Papa, Daddy, and Riley
by Seamus Kirst

Riley is Papa’s princess and Daddy’s dragon. She loves her two fathers! When Riley’s classmate asks her which dad is her real one, Riley is confused. She doesn’t want to have to pick one or the other. Papa, Daddy, & Riley is a delightful celebration of diversity, family and love. ~ Diverse – Elementary School


Ritu Weds Chandni
by Ameya Narvankar

Ayesha is excited to attend her cousin Ritu’s wedding. She can’t wait to dance at the baraat ceremony! But not everyone is happy that Ritu is marrying her girlfriend Chandni. Some have even vowed to stop the celebrations. Will Ayesha be able to save her cousin’s big day? Acclaimed Ritu Weds Chandni is a warmhearted book that celebrates the power of young voices to stand up against prejudice and bigotry. ~ Asian – Elementary School


When We Love Someone We Sing to Them
by Ernesto Javier Martinez

A reclamation of the Mexican serenata tradition, When We Love Someone We Sing to Them tells the story of a young boy who asks his father if there is a song for a boy who loves a boy. This award-winning bilingual book shows how a tradition expands as limitations are lifted to include everyone, all the way to remembering Xochipilli, the Mesoamerican deity of creativity, song, and dance.  ~ Hispanic – Elementary School

Related: Pura Belpré Award Winners 1996 – 2021


From Archie to Zack
by Vincent Kirsch

“Archie loves Zack!” “Zack loves Archie!” Everyone said it was so. But Archie hasn’t told Zack yet. And Zack hasn’t told Archie. They spend just about every minute together: walking to and from school, doing science and art projects, practicing for marching band, learning to ride bikes, and so much more. Archie tries to write a letter to Zack to tell him how he feels: “From A to Z.” None of his drafts sound quite right, so he hides them all away. One by one, Archie’s friends (Zelda, Zinnia, and Zuzella) find the letters . . . but they know exactly whom they’re meant for. From Archie To Zack unapologetically celebrates young, queer love in a whimsical, kid-friendly way. ~ African – Elementary School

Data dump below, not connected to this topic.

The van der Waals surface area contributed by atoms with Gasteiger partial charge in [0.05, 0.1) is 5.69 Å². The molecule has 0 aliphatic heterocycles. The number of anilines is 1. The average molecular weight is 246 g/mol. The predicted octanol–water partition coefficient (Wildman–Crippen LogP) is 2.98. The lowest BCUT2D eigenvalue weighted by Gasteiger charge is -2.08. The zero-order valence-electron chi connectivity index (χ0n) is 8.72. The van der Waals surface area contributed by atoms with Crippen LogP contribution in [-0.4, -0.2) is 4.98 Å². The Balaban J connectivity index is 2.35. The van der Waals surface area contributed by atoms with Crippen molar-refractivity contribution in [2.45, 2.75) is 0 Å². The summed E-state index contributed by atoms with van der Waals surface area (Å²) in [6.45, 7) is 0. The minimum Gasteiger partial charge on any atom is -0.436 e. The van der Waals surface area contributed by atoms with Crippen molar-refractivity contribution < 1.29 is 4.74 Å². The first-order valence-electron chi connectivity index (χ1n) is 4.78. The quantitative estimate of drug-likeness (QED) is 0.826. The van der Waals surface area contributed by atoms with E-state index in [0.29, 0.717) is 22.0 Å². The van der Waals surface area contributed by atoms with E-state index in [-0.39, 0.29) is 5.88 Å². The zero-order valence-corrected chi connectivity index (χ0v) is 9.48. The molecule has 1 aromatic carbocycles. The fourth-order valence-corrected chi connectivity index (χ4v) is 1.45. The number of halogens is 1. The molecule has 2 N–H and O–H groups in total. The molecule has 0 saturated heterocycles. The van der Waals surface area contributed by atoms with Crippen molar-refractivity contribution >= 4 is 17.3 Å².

Stonewall: A Building. An Uprising. A Revolution
by Rob Saunders

In the early-morning hours of June 28, 1969, the Stonewall Inn was raided by police in New York City, and members of the LGBTQ+ community began to protest and demand their equal rights as citizens of the United States. Movingly narrated by the Stonewall Inn itself, and featuring stirring and dynamic illustrations, Stonewall: A Building. An Uprising. A Revolution is an empowering picture book about a historic moment in the gay civil rights movement. ~ Diverse – Elementary School


In Our Mothers’ House
by Patricia Polacco

Multicultural Children's Books featuring LGBTQIA Characters: In Our Mothers' House

Just like any other family, Marmee, Meema and their three kids like to cuddle, cook and dance together. Some people don’t accept them but the family gains strength from their love and lives by their own rules. With expressive drawings of loving family interactions, In Our Mothers’ House teaches children that different isn’t wrong and that love is what makes a family. ~ Diverse – Elementary School


Maiden & Princess
by Daniel Haack

Once in a faraway kingdom, a strong, brave maiden is invited to attend the prince’s royal ball, but she’s not as excited to go as everyone else. After her mother convinces her to make an appearance, she makes a huge impression on everyone present, from the villagers to the king and queen, but she ends up finding true love in a most surprising place. Maiden & Princess is a modern and inclusive fairy tale that young readers will love. ~ Diverse – Elementary School


Antonio’s Card/ La tarjeta de Antonio 
by Rigoberto González

Multicultural Children's Books featuring LGBTQIA Characters: Antonio's Card